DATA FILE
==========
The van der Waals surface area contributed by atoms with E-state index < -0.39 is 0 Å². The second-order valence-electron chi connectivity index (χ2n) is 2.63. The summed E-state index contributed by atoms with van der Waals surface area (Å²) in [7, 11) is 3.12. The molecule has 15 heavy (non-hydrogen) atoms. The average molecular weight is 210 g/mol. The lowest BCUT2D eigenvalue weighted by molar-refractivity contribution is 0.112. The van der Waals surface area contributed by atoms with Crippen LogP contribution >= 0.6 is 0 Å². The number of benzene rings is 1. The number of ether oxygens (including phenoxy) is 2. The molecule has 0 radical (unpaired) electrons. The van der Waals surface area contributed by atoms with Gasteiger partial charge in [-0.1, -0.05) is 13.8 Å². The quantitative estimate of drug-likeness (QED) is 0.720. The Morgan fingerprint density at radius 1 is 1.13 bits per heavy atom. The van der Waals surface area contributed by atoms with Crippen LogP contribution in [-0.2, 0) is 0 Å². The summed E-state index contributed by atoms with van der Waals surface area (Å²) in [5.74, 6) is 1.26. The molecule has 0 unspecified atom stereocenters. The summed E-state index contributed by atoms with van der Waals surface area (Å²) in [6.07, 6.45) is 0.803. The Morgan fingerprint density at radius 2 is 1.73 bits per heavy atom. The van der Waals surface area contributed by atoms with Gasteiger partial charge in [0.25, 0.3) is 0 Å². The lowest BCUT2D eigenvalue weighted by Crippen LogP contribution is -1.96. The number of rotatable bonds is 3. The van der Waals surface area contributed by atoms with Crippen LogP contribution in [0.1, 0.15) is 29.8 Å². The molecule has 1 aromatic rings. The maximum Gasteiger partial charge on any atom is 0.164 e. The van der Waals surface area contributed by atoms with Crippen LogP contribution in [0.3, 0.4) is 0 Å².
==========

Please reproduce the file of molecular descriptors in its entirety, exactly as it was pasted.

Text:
The van der Waals surface area contributed by atoms with E-state index < -0.39 is 0 Å². The second-order valence-electron chi connectivity index (χ2n) is 2.63. The summed E-state index contributed by atoms with van der Waals surface area (Å²) in [7, 11) is 3.12. The molecule has 15 heavy (non-hydrogen) atoms. The average molecular weight is 210 g/mol. The lowest BCUT2D eigenvalue weighted by molar-refractivity contribution is 0.112. The van der Waals surface area contributed by atoms with Crippen LogP contribution >= 0.6 is 0 Å². The number of benzene rings is 1. The number of ether oxygens (including phenoxy) is 2. The molecule has 0 radical (unpaired) electrons. The van der Waals surface area contributed by atoms with Gasteiger partial charge in [-0.1, -0.05) is 13.8 Å². The quantitative estimate of drug-likeness (QED) is 0.720. The Morgan fingerprint density at radius 1 is 1.13 bits per heavy atom. The van der Waals surface area contributed by atoms with Crippen LogP contribution in [-0.2, 0) is 0 Å². The summed E-state index contributed by atoms with van der Waals surface area (Å²) in [5.74, 6) is 1.26. The molecule has 0 unspecified atom stereocenters. The summed E-state index contributed by atoms with van der Waals surface area (Å²) in [6.07, 6.45) is 0.803. The Morgan fingerprint density at radius 2 is 1.73 bits per heavy atom. The van der Waals surface area contributed by atoms with Gasteiger partial charge in [0.25, 0.3) is 0 Å². The lowest BCUT2D eigenvalue weighted by Crippen LogP contribution is -1.96. The number of rotatable bonds is 3. The van der Waals surface area contributed by atoms with Crippen LogP contribution in [0.1, 0.15) is 29.8 Å². The molecule has 1 aromatic rings. The maximum Gasteiger partial charge on any atom is 0.164 e. The van der Waals surface area contributed by atoms with Crippen LogP contribution in [0.3, 0.4) is 0 Å².